Could Your Very Thoughts Be The Key To Data Security?

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Here's the kind of e-mail we all love to get from the IT department or our ISP or a vendor with which we do online business: "Effective immediately, you will need to create a new password."

Perhaps nothing has led to more monitors being thrown into a wall than passwords, a fit of frustration often preceded by "Sorry, password not recognized."

And that's a big evolution for a word in a short time. For two decades, 30 minutes at a time, Password was a game show in which two contestants, one usually a celebrity, scored points by getting the other person to guess a word by providing one-word clues.

Fast-forward to the early 21st century and passwords are ubiquitous. Everyone has one or more, and as criminals figured out long ago, that little word is all that stands between the scammer and your funds.

Little did anyone ever foresee how the password would become a cottage industry. In fact, the password has become passé-word. Easily broken (it's semi-amazing how many people used or still use "password" as their password), credit unions like other financial services providers, have been racing to stay one keystroke ahead of the scammer.

Credit unions have turned to a number of solutions to meet requirements for "two-factor" authentication, including choosing an icon or "pass-face" known only to the user as one way to defuse phishers.

The great problem with passwords, of course, especially when people use more than one or are required to change their password regularly, is that they are easily forgotten or stolen. Two factor can become blues factor.

But one company believes it has developed a security solution that can neither be forgotten nor stolen, a solution it says "integrates dynamic biometrics with cognitive psychology" and which examines "multiple physical, behavioral and cognitive characteristics as well as local and global risk factors to validate identity claims."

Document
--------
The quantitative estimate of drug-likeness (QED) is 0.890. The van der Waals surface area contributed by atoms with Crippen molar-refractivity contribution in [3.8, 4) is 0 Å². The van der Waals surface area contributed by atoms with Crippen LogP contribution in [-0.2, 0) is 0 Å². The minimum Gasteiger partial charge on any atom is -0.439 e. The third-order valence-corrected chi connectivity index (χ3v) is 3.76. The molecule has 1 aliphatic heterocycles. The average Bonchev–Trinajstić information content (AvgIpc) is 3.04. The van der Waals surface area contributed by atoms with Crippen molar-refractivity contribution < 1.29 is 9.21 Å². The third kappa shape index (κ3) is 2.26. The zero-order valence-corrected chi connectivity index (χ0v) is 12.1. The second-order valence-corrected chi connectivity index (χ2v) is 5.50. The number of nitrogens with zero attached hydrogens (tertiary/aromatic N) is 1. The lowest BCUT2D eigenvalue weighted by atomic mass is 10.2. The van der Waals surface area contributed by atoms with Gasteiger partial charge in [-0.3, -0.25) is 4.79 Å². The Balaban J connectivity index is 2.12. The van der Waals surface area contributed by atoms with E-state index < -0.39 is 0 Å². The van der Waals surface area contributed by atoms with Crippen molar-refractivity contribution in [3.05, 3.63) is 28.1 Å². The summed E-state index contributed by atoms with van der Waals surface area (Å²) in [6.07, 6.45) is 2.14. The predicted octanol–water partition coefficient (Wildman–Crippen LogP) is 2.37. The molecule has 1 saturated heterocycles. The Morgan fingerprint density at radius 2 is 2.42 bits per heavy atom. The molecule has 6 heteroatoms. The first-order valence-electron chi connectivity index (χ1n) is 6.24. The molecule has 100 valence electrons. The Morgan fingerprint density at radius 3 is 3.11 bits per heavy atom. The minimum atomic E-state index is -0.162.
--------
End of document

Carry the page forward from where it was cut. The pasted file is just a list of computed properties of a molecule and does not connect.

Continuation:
That's one way of describing it. Here's another: memories and behavior, both of which are unique to you.

Here's how Patrick Audley of Seattle-based Congneto describes what the company believes is the answer to a dilemma as old as online transactions themselves: authentication and security.

"We offer a solution to strengthen a relationship with the customer and remove a frustration of having to remember another password, while also meeting the regulatory requirements," said Audley. "If you've ever flown to Israel then you know El Al has a very arduous process of asking questions: did you buy weapons, etc. The questions are not really meant to elicit a 'yes' answer. It's meant to distract you by observing behavior. The answer is not the most important part. Similarly, as you go through logging in, we are looking at how you interact with the computer, even how you move your hand. We can develop a risk score for that contact."

In fact, Audley describes it as "mind blowing the amount of data that can be derived just from logging in." If you need details, he says it all involves "general kinematics" and "cognitive authentication."

So forget the password. If Cogneto has its way, the future lies in "passthoughts" that are unique to all of us.

Consumers using a Cogneto log-in procedure provide answers that only they would know. The company describes the process as "the most adaptive means of identity verification. These behavioral identifiers known as passthoughts allow it to gather information based on the unique patterns and behaviors that users exhibit, and consequently learn and adapt to each individual. (If you're interested in seeing a demo, you can find one at

"You can have as many pass thoughts as you'd like, you get a question at random every time," said Audley. "Then you will have as many as five questions-who, what, where, when and why, and as few as three. You can have a series of events. If I ask you to remember 10 passwords, you can't do that. But you can remember 10 or even 20 life events."

No credit unions are on board, and neither are any banks. But the company has presented the product to the latter.

"The back end is designed to appeal to the risk-management group. Part of what we are trying to introduce is risk-adaptive technology," said Audley. "For a lot of the smaller institutions it's easier to install. The integration part is quite small."

But what about those security breaches that have plagued the security industry? What if Cogneto is breached? "All we ask is for a unique identifier for the customer," said Audley. "We don't store any data. In fact we've engineered it so even if a hacker broke in and stole the source code they would not be able to do anything with it."

Because no one can steal your thoughts. Yet.

Frank J. Diekmann is Publisher of the Credit Union Journal and can be reached at fdiekmann

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